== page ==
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March 19, 1988 - Image 42

Resource type:
Text
Publication:
The Detroit Jewish News, 1988-03-19

Disclaimer: Computer generated plain text may have errors. Read more about this.

PURELY COMMENTARY

Self-Betrayal

Continued from Page 2

over Judea, Samaria and East
Jerusalem but they could not
win control of all the land.
Israel lived within the
borders of the armistice of 1948.
But Arab terrorists, fedayeen,
continued to harass it.
I was on sabbatical in
1955-56. I came to Israel to help
in the founding of Bar-Ilan
University. I well remember the
murderous incursions of the
fedayeen at that time. The Sinai
Campaign of 1956 gave Israel a
breathing spell. During the two
decades from 1948 to 1967, it in-
tegrated over a million Jews
from Europe's camps, Arab
mellahs, as well as Zionist
idealists who streamed from all
continents.
In 1967 Israel again found
itself in mortal danger from
Arab lands. In the Six-Day War
it emerged alive after defeating
Egyptian, Jordanian, Syrian
and Iraqi armies.
It again survived after the
Yom Kippur War of 1973, when
it was surprised and attacked
by Egypt and Syria.
It will survive the present
unrest as well. But it is not easy
to put up with the condemna-
tion of so many nations whose
national interest requires that
they do not antagonize the 21
Arab states and the hundreds of
millions of Moslems that range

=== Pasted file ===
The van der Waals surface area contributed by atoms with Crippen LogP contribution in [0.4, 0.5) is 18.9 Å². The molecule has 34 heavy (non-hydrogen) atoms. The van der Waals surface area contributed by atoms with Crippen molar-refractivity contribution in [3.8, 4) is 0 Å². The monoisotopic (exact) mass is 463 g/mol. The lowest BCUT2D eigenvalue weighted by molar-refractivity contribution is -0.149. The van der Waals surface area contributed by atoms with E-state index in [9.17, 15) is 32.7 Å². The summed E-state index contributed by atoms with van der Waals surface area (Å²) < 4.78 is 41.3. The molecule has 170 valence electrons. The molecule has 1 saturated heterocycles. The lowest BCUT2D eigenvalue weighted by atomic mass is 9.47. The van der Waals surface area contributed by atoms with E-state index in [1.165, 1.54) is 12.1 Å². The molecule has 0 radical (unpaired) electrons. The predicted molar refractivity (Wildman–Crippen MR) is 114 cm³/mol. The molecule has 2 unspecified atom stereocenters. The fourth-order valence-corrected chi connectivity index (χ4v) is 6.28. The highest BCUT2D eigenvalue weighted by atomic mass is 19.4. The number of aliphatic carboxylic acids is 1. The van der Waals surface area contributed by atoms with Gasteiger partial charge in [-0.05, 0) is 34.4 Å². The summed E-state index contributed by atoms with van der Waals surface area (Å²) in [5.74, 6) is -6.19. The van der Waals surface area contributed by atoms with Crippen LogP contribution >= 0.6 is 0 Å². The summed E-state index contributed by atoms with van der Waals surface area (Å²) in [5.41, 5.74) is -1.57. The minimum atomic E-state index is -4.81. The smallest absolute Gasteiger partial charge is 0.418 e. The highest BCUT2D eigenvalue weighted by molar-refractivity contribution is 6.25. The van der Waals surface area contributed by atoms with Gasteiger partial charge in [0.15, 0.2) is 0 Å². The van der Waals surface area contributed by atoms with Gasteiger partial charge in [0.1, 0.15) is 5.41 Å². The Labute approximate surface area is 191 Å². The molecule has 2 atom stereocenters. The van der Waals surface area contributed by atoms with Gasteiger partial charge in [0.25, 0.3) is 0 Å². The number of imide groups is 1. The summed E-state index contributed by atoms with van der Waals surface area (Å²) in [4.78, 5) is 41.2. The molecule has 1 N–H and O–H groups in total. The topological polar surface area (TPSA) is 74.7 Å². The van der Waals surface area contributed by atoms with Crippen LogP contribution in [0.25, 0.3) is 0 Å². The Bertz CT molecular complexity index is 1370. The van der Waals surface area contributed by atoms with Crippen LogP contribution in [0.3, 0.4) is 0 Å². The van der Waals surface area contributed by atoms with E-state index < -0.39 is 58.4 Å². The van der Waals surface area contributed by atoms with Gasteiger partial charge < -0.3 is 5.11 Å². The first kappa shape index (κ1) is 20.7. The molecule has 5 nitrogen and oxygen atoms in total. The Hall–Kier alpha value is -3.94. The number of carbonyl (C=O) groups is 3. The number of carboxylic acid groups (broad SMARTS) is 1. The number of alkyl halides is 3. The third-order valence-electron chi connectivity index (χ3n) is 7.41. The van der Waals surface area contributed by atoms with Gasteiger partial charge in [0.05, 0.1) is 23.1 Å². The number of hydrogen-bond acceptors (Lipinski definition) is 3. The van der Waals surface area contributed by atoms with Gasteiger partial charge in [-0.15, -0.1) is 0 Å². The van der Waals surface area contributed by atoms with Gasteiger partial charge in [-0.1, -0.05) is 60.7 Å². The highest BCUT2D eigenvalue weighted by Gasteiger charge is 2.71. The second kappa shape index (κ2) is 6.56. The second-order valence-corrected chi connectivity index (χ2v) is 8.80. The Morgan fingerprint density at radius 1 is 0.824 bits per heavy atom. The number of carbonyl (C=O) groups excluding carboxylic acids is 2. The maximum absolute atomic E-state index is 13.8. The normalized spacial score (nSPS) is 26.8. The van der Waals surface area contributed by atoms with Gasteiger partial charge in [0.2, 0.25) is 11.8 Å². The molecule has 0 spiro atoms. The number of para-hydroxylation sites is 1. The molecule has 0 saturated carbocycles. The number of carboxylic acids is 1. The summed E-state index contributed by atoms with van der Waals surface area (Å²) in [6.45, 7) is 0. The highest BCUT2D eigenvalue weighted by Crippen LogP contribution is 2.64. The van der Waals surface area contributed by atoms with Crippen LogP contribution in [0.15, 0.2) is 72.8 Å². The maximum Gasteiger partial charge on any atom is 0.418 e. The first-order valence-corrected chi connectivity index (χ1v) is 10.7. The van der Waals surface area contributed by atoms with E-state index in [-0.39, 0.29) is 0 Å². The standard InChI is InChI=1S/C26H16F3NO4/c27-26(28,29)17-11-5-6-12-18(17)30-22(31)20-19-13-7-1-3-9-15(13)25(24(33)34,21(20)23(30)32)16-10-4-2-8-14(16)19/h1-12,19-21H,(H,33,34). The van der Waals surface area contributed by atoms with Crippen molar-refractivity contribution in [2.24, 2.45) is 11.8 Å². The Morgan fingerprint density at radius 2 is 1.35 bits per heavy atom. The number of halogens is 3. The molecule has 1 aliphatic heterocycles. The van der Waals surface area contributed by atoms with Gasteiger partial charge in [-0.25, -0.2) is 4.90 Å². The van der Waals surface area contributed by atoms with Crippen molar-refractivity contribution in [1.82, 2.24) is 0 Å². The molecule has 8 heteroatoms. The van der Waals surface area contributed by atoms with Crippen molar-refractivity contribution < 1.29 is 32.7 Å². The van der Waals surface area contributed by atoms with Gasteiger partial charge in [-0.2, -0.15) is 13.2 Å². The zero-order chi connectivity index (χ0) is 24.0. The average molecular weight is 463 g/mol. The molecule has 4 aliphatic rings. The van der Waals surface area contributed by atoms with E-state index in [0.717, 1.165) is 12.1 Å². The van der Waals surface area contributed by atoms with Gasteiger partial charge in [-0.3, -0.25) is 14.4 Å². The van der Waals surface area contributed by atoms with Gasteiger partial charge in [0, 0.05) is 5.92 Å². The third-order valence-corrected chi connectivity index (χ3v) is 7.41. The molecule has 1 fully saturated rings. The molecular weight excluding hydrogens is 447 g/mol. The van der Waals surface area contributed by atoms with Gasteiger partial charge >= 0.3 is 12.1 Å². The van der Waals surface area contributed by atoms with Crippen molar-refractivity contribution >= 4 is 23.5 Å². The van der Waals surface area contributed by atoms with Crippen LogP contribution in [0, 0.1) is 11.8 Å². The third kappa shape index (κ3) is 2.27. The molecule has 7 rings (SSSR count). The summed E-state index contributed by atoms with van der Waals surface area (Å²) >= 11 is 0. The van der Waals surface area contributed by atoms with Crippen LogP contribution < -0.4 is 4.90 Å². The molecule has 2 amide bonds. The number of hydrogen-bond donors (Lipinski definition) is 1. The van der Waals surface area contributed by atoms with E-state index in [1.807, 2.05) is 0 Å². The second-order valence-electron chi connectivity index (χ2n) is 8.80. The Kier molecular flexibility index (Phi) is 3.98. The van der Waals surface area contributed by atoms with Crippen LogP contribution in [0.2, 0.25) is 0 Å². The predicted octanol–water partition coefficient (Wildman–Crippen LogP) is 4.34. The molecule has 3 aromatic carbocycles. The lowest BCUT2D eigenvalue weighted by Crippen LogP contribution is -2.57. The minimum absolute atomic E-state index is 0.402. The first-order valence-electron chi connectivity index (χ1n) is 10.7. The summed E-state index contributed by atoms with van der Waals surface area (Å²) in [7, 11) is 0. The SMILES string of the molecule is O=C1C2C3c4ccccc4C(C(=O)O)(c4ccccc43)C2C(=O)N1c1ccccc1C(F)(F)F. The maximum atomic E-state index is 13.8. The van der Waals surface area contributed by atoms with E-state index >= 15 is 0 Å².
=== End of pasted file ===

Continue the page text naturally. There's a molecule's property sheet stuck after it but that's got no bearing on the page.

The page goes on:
from the Pillars of Hercules to
Paldstain and Indonesia, no
matter how just the cause of lit-
tle Israel.
Meanwhile, the Arab in-
habitants west of the Jordan
have profited from the Zionist
example of establishing a viable
Jewish state. The Palestine
refugees, referred to in the UN
Resolution 242, have become a
Palestinian national entity. They
no longer want to be a pawn in
the political play of other Arab
nations. They want to govern
themselves as an independent
nation. We Jews understand
their yearning and have offered
again and again to negotiate
with them for a solution of the
problem of two people on the
same territory, both of whom
have a right to it. The problem
is not between right and wrong
but between right and right. It
is at present insoluble because
the PLO which claims to be
spokesman for the Arabs has
covenanted Palestinian
sovereignty over all of the land
and the re-exile of its Jews .. .
This is a long excerpt from a very
important outpouring of a deeply-
sentimental statement to a friend who